When it comes to using the Internet in elementary and intermediate education, critics and proponents agree: it’s a powerful tool that has the potential to inform, teach, and facilitate communication in ways barely imaginable before the 1990s. Because it’s so vast, however, trying to master the online world as a teaching tool may be daunting. But you can teach effectively with online tools once you develop some smart safety and privacy policies and teach your students how to think critically about the sites and apps they use.


School-Wide Internet Policies

Before you introduce the web as a resource in your classroom, check with your principal or employer about school-wide Internet and app rules. Does your school use a filtering system for web searches? Are certain sites permanently blocked within the school? Incorporate those policies into your own classroom rules for web use. If your school does not have a school- or district-wide Internet policy, it may be in everyone’s best interest to create one.


Rules for Underage Students

Students will undoubtedly have already encountered the digital world by the time they enter your classroom, but they may not have considered the consequences of their online actions. Here are several common-sense rules for users under the age of 13, the maximum age that the Children’s Online Privacy Protection Act considers an individual a “child”:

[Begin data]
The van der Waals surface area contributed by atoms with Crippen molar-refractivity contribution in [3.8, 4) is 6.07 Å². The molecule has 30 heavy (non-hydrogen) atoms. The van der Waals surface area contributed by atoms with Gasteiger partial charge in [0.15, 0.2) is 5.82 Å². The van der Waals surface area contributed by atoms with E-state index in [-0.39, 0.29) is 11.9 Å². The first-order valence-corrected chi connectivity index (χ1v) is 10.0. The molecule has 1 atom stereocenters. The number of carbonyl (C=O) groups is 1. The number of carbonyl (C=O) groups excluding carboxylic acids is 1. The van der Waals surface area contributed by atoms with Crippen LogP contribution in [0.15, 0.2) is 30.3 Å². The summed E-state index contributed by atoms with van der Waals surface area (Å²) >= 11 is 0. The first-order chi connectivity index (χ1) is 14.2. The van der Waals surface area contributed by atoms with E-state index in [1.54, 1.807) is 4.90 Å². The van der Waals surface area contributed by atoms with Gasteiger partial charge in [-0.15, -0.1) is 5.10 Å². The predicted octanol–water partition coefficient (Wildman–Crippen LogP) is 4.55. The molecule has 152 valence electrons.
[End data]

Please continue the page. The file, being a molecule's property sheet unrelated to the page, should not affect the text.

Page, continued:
Do not share any personal information online. Children should never share their full name, address, email address, phone numbers, and or passwords for online accounts and email addresses. Just as important: they shouldn’t share anywhere online – including social media—any information about their plans. Remind your class that they should also keep private the name of the school and full names of their friends and family.

Be cautious in online conversation. Forums and discussion boards allow users to interact (often anonymously), which can be an excellent environment for sharing ideas. But students should not engage in one-on-one conversations with anyone they meet in a forum. Any discussion boards that kids are using should be carefully monitored to ensure they are for a kids-only audience.

Do not believe everything you read. Remind your students of an essential safety tip: people can easily hide their real identities on online. It pays to remember that anyone can post fabrications online, too. Students should only trust reliable sources for getting news and doing research. With your students, make a list of critical questions that can help determine whether or not a website is a reliable source.

Cyberbullying is real bullying. Cyberbullying has become an alarming issue with kids. Explain to students that cyberbullying is 100 percent unacceptable in your classroom and outside of it. They should be aware that their words have just as much power online as they do in person. Enforce the Golden Rule: Treat others the way you want to be treated.

Students may access only access teacher-approved websites. If kids are going online to do activities or complete research, provide them a framework by visiting the sites ahead of time. Give your students a list of safe websites that are compliant with the Children’s Online Privacy Protection Act.